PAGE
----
by Syeda Maahin Mahmood, Pharm.D., PGY1 pharmacy resident, St. Joseph Mercy Hospital, Ann Arbor
Traumatic Brain Injury (TBI) is a serious health condition which contributes to almost one third of all injury-related deaths in the United States.1 TBI cases can range from mild to severe and cause a wide variety of short and long-term effects on cognition.2 TBI can also cause epilepsy and increase the risk of neurologic conditions such as Alzheimer's or Parkinson's disease.3 Because of the wide and lasting impact TBI can have, it is important to stay up-to-date on the management of this condition.
In September 2016, the Brain Trauma Foundation published updated guidelines on the management of TBI (previous guidelines were released in 2007).4 The updates to the guidelines included the addition of new sections such as decompressive craniectomy and cerebrospinal fluid drainage, limiting infection, and deep vein thrombosis (DVT) prophylaxis as it relates to concerns in TBI patients as well as adding more information regarding nutrition and the comparative effectiveness of different hyperosmolar agents. Pharmacists may have a variety of roles in managing patients with TBI. These include managing nutrition, optimizing DVT prophylaxis and recommending the use of appropriate pharmacologic therapy.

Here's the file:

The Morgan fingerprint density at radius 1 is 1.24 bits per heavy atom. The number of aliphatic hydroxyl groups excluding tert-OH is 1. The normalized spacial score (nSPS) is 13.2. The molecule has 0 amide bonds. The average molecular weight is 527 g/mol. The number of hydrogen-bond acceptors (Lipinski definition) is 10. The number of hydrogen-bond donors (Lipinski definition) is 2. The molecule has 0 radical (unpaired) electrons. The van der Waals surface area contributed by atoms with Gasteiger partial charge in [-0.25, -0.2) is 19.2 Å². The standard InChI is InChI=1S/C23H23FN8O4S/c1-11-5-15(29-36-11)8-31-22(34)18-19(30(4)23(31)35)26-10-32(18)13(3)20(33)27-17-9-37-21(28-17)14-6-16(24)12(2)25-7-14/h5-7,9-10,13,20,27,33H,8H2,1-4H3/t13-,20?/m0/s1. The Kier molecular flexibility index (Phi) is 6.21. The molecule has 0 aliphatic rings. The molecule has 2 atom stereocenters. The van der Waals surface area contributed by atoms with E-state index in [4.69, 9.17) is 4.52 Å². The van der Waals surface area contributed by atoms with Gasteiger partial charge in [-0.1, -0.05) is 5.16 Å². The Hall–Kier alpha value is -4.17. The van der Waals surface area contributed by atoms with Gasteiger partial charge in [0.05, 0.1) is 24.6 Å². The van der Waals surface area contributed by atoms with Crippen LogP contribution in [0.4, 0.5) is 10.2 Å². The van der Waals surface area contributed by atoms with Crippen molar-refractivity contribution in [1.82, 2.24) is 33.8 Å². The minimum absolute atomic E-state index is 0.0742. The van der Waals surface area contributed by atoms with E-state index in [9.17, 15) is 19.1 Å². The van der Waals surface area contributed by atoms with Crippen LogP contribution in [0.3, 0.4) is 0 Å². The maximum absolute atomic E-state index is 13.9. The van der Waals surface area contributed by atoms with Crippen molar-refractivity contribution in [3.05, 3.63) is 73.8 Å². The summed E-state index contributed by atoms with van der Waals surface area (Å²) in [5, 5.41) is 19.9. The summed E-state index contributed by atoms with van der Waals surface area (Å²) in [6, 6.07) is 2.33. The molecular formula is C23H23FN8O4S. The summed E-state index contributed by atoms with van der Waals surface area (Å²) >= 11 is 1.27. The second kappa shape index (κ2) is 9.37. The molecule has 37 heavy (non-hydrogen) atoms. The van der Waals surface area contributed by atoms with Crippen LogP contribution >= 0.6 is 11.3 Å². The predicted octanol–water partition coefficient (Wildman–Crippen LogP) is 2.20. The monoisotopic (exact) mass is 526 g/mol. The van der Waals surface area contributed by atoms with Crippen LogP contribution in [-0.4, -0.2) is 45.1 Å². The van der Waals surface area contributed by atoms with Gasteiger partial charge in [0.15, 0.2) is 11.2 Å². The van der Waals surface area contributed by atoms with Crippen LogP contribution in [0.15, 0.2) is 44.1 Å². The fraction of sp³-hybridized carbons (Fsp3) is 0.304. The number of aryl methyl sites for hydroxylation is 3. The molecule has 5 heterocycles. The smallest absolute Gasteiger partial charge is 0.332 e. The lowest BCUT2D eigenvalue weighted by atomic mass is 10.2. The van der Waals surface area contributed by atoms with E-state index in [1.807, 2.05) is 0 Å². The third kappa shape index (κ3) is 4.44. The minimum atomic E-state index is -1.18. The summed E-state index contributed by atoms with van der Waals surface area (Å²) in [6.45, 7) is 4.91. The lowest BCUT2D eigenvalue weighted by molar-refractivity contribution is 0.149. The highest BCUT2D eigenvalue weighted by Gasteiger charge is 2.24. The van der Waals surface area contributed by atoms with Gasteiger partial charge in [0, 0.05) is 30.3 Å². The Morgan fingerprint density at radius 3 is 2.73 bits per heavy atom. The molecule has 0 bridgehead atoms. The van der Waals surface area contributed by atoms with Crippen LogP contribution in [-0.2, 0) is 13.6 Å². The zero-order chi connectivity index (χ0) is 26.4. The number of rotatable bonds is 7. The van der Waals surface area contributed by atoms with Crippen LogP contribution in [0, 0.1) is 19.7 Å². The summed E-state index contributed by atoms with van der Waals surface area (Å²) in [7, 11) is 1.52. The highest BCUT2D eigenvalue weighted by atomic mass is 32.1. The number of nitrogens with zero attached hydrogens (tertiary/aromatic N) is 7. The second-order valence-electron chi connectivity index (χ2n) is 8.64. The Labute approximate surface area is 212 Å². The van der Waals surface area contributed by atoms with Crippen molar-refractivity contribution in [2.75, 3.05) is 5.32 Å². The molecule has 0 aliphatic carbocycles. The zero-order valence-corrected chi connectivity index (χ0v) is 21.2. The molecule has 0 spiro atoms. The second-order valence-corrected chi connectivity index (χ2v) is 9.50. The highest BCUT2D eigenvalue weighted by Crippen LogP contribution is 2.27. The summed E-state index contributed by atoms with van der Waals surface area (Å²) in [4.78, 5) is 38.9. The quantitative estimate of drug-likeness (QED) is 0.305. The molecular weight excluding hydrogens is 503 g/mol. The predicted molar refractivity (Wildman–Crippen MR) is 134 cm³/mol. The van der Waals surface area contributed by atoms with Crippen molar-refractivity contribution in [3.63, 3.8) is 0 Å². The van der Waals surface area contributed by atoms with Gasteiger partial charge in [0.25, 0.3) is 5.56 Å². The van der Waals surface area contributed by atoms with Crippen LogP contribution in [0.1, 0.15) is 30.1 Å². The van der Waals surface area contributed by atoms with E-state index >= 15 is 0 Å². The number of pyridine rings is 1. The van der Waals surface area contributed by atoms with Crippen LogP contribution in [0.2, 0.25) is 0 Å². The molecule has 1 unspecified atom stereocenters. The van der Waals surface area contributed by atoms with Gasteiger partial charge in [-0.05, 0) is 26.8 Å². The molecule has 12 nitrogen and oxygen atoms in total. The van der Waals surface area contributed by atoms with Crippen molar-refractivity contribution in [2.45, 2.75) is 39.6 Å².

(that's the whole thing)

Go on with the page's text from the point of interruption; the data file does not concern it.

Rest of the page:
To start, monitoring labs in a TBI patient is similar to that of most critically ill patients with the goal of having electrolytes and glucose within normal limits. More specific to TBI, avoiding hyponatremia is especially important as this can lead to cerebral edema and increase intracranial pressure (ICP). Depending on the injury, TBI patients can also be at risk for hematomas or a hemorrhage, so decreasing the risk of bleeding is essential. This can be done by monitoring the complete blood count and targeting hemoglobin greater than 7 g/dL, platelets greater than 75 x 103/mm3 and an INR of less than 1.4.5